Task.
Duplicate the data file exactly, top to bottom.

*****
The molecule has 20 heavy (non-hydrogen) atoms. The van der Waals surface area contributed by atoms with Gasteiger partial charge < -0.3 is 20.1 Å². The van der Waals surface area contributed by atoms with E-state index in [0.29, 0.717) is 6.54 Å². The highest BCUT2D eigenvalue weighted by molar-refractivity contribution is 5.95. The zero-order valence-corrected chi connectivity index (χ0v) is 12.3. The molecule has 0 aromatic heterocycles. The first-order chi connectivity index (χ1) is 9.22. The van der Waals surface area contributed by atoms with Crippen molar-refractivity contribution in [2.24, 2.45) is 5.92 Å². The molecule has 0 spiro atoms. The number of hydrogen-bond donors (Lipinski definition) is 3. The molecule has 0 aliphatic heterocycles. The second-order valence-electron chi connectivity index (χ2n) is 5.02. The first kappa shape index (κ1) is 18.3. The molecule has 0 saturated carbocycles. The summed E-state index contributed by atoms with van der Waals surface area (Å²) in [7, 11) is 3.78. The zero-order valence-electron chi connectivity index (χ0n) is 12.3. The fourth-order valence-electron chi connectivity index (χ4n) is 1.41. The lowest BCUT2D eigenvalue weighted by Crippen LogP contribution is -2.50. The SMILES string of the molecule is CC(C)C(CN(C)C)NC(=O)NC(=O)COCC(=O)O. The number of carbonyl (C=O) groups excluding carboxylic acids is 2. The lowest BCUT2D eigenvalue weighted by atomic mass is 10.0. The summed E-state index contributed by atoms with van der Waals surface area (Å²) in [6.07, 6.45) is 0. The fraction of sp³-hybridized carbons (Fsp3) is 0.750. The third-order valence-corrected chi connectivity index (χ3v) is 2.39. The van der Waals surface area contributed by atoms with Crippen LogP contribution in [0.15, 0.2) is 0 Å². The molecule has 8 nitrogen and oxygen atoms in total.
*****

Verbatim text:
The molecule has 20 heavy (non-hydrogen) atoms. The van der Waals surface area contributed by atoms with Gasteiger partial charge < -0.3 is 20.1 Å². The van der Waals surface area contributed by atoms with E-state index in [0.29, 0.717) is 6.54 Å². The highest BCUT2D eigenvalue weighted by molar-refractivity contribution is 5.95. The zero-order valence-corrected chi connectivity index (χ0v) is 12.3. The molecule has 0 aromatic heterocycles. The first-order chi connectivity index (χ1) is 9.22. The van der Waals surface area contributed by atoms with Crippen molar-refractivity contribution in [2.24, 2.45) is 5.92 Å². The molecule has 0 spiro atoms. The number of hydrogen-bond donors (Lipinski definition) is 3. The molecule has 0 aliphatic heterocycles. The second-order valence-electron chi connectivity index (χ2n) is 5.02. The first kappa shape index (κ1) is 18.3. The molecule has 0 saturated carbocycles. The summed E-state index contributed by atoms with van der Waals surface area (Å²) in [7, 11) is 3.78. The zero-order valence-electron chi connectivity index (χ0n) is 12.3. The fourth-order valence-electron chi connectivity index (χ4n) is 1.41. The lowest BCUT2D eigenvalue weighted by Crippen LogP contribution is -2.50. The SMILES string of the molecule is CC(C)C(CN(C)C)NC(=O)NC(=O)COCC(=O)O. The number of carbonyl (C=O) groups excluding carboxylic acids is 2. The lowest BCUT2D eigenvalue weighted by atomic mass is 10.0. The summed E-state index contributed by atoms with van der Waals surface area (Å²) in [6.07, 6.45) is 0. The fraction of sp³-hybridized carbons (Fsp3) is 0.750. The third-order valence-corrected chi connectivity index (χ3v) is 2.39. The van der Waals surface area contributed by atoms with Crippen LogP contribution in [0.15, 0.2) is 0 Å². The molecule has 8 nitrogen and oxygen atoms in total.